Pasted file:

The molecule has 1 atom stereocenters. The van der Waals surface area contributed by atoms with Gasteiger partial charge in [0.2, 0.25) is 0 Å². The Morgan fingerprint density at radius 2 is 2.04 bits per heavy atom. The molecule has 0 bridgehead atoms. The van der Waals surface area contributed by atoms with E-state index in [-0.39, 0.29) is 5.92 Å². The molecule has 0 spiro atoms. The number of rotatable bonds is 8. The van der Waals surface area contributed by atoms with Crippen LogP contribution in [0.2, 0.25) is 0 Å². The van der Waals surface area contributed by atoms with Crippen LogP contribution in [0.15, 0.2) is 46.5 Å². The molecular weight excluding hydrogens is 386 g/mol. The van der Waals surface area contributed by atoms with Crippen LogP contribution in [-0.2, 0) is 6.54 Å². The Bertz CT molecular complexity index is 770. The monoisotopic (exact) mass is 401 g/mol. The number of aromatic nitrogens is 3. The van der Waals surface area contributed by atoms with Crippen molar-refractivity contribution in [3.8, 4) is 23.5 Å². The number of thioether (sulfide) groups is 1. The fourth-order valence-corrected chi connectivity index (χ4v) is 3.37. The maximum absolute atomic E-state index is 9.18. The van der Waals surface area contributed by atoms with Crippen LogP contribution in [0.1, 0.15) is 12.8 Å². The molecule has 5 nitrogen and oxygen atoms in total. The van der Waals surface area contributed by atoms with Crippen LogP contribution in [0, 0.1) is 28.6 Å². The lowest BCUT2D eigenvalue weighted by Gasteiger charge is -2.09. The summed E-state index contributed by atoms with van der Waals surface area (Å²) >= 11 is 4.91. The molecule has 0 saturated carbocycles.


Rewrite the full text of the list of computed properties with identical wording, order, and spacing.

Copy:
The molecule has 1 atom stereocenters. The van der Waals surface area contributed by atoms with Gasteiger partial charge in [0.2, 0.25) is 0 Å². The Morgan fingerprint density at radius 2 is 2.04 bits per heavy atom. The molecule has 0 bridgehead atoms. The van der Waals surface area contributed by atoms with E-state index in [-0.39, 0.29) is 5.92 Å². The molecule has 0 spiro atoms. The number of rotatable bonds is 8. The van der Waals surface area contributed by atoms with Crippen LogP contribution in [0.2, 0.25) is 0 Å². The van der Waals surface area contributed by atoms with Crippen LogP contribution in [0.15, 0.2) is 46.5 Å². The molecular weight excluding hydrogens is 386 g/mol. The van der Waals surface area contributed by atoms with Crippen LogP contribution in [-0.2, 0) is 6.54 Å². The Bertz CT molecular complexity index is 770. The monoisotopic (exact) mass is 401 g/mol. The number of aromatic nitrogens is 3. The van der Waals surface area contributed by atoms with Crippen molar-refractivity contribution in [3.8, 4) is 23.5 Å². The number of thioether (sulfide) groups is 1. The fourth-order valence-corrected chi connectivity index (χ4v) is 3.37. The maximum absolute atomic E-state index is 9.18. The van der Waals surface area contributed by atoms with Crippen LogP contribution in [0.1, 0.15) is 12.8 Å². The molecule has 5 nitrogen and oxygen atoms in total. The van der Waals surface area contributed by atoms with Crippen LogP contribution in [0, 0.1) is 28.6 Å². The lowest BCUT2D eigenvalue weighted by Gasteiger charge is -2.09. The summed E-state index contributed by atoms with van der Waals surface area (Å²) >= 11 is 4.91. The molecule has 0 saturated carbocycles.